On Transportation Pollution: My first peer-reviewed publication

In the world of academia, one of the things you regularly try to do is publish your research in peer-reviewed journals. Peer-reviewing is the process of having your work evaluated by experts in a field. The process has its benefits and drawbacks, but overall it has worked well for quite a while.

can you dump the pumpLibertarians can have a difficult time publishing because our work often goes against the deeply held beliefs of academics, many of whom advocate for more government intervention and are completely against the free market. Although some journals truly are dedicated to libertarian scholarship, such as the newly established Libertarian Papers, getting libertarian ideas into mainstream academia is not the easiest thing in the world.

Nevertheless, we do have a lot to add to the academic arena, for example the area of pollution. A little over a year ago I wrote a paper about transportation pollution, and I presented it at the Austrian Scholars Conference in 2008. Under the advisement of Walter Block, I began submitting the paper to journals for publication. This morning I received word from the editor of Ethics, Place, & Environment that my article, Can the Government Solve Transportation Pollution?, has been accepted for publication in their next issue! This is very exciting for me, as it is my first publication ever in a peer-reviewed journal.

I’ll summarize the paper briefly for you. First off, here’s the abstract:

Most people presume that government is always responsible for providing solutions to pollution problems, including transportation pollution. This paper examines the validity of this argument from a minarchist libertarian, property rights principles perspective, and concludes that government cannot solve these problems using command-and-control legislation. The primary policy suggested for government to adopt is the strict adherence to property rights protection and enforcement regarding polluters, including themselves. Further encouragement of market forces could be accomplished by stopping interference within the market at critical points, namely the production of roads, production and sales of automobiles, and the subsidization of alternative fuels.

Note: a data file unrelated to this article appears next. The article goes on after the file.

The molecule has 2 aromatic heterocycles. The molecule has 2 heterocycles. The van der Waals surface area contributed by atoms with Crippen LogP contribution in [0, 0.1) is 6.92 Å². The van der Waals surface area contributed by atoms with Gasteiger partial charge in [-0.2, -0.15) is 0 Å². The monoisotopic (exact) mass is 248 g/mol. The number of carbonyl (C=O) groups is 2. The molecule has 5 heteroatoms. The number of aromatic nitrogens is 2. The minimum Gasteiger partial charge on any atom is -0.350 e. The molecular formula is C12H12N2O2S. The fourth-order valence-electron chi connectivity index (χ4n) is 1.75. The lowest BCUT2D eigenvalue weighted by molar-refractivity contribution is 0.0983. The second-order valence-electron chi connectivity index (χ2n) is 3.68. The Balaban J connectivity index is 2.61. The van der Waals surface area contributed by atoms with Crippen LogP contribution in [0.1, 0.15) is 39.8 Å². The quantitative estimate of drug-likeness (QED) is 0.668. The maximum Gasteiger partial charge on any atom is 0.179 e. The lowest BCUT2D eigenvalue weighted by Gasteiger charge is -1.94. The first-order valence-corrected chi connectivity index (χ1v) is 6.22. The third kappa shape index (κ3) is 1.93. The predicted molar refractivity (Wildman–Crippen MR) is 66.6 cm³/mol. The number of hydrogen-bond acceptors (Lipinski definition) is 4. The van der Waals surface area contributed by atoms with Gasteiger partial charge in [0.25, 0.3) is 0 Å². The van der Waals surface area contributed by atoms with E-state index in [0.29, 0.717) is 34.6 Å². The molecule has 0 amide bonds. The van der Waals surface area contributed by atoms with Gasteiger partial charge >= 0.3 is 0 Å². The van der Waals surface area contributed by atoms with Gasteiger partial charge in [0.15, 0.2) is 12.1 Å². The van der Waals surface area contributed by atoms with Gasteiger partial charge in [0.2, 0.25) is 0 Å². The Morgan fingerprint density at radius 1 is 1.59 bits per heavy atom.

The thesis of the paper is that the free market is a much better preventer of pollution than the government, and in fact that government actually exacerbates pollution problems through regulation and lack of adequate property rights protection:

Experts disagree on whether or not global climate change will actually be detrimental to the world as a whole over time, but let us presume for a moment that the “inconvenient truth” of Al Gore really is happening and that humans really are in danger from excess carbon emissions. Can government intervention actually make a difference? Why is it so commonly accepted that the free market cannot handle pollution? Are there any relevant examples in the past that we can examine? This paper demonstrates from a libertarian perspective that the free market can and will handle pollution when property rights are justly enforced, and that the free market will do so better than government ever could.

I outline the arguments for the free market as opposed to command-and-control socialistic regulations, and show how governments are actually much worse polluters than private industry. The rest of the paper is spent advocating various free market solutions to pollution problems – and basically the message is get the government out.

Here’s a list of some of the measures I mention, some of which you already saw in the abstract:

  • Politicians need to stop acting like the only thing standing between civilized life and total destruction is government intervention (not a “free market” solution per se, but necessary).
  • Restore property rights protection regarding pollution. If you dump waste and hurt someone, you’re 100% liable.
  • Allow for private road systems, and road owners are responsible for the pollution coming off the roads.
  • Remove layers of government control on new vehicle production
  • Eliminate taxes and tariffs on new vehicles, in particular those with high gas mileage ratings
  • Eliminate taxes on existing vehicle repairs and upgrades
  • Provide tax deductions for efficiency improvements on existing vehicles
  • Quit penalizing entrepreneurs trying to figure out other solutions (like stopping vegetable oil vehicle drivers from being fined for breaking regulations)
  • Quit subsidizing alternative fuels, especially bio-ethanol

I will try to receive permission to host the article on this website after the issue is released, but it depends on what I am permitted to do with it (copyright law, blech).

So all in all, a victory for the cause of liberty today in my book! :-)